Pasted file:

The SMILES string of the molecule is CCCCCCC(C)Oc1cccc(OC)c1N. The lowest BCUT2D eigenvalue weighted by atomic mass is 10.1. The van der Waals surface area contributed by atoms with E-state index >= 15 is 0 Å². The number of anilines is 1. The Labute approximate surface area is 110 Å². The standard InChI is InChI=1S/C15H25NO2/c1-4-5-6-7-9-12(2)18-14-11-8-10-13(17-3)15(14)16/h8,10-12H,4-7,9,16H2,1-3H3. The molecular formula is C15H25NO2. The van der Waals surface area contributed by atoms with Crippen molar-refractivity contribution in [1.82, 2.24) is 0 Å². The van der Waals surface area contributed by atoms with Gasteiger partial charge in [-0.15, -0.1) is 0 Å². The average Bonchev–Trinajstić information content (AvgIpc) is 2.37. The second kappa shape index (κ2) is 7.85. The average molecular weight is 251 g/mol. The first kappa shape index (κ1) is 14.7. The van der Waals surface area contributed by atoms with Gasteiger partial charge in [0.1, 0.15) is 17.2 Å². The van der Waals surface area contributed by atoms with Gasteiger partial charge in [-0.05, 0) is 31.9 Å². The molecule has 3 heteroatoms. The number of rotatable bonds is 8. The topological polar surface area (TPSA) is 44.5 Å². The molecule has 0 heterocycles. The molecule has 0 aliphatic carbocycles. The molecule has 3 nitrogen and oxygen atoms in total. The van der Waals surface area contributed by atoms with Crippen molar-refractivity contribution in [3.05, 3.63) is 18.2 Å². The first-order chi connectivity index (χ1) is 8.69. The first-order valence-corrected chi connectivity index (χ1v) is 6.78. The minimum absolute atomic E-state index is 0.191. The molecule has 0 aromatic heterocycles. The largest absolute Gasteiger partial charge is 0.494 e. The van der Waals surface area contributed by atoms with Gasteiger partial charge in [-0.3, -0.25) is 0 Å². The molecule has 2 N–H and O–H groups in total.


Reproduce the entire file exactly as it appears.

The SMILES string of the molecule is CCCCCCC(C)Oc1cccc(OC)c1N. The lowest BCUT2D eigenvalue weighted by atomic mass is 10.1. The van der Waals surface area contributed by atoms with E-state index >= 15 is 0 Å². The number of anilines is 1. The Labute approximate surface area is 110 Å². The standard InChI is InChI=1S/C15H25NO2/c1-4-5-6-7-9-12(2)18-14-11-8-10-13(17-3)15(14)16/h8,10-12H,4-7,9,16H2,1-3H3. The molecular formula is C15H25NO2. The van der Waals surface area contributed by atoms with Crippen molar-refractivity contribution in [1.82, 2.24) is 0 Å². The van der Waals surface area contributed by atoms with Gasteiger partial charge in [-0.15, -0.1) is 0 Å². The average Bonchev–Trinajstić information content (AvgIpc) is 2.37. The second kappa shape index (κ2) is 7.85. The average molecular weight is 251 g/mol. The first kappa shape index (κ1) is 14.7. The van der Waals surface area contributed by atoms with Gasteiger partial charge in [0.1, 0.15) is 17.2 Å². The van der Waals surface area contributed by atoms with Gasteiger partial charge in [-0.05, 0) is 31.9 Å². The molecule has 3 heteroatoms. The number of rotatable bonds is 8. The topological polar surface area (TPSA) is 44.5 Å². The molecule has 0 heterocycles. The molecule has 0 aliphatic carbocycles. The molecule has 3 nitrogen and oxygen atoms in total. The van der Waals surface area contributed by atoms with Crippen molar-refractivity contribution in [3.05, 3.63) is 18.2 Å². The first-order chi connectivity index (χ1) is 8.69. The first-order valence-corrected chi connectivity index (χ1v) is 6.78. The minimum absolute atomic E-state index is 0.191. The molecule has 0 aromatic heterocycles. The largest absolute Gasteiger partial charge is 0.494 e. The van der Waals surface area contributed by atoms with Gasteiger partial charge in [-0.3, -0.25) is 0 Å². The molecule has 2 N–H and O–H groups in total.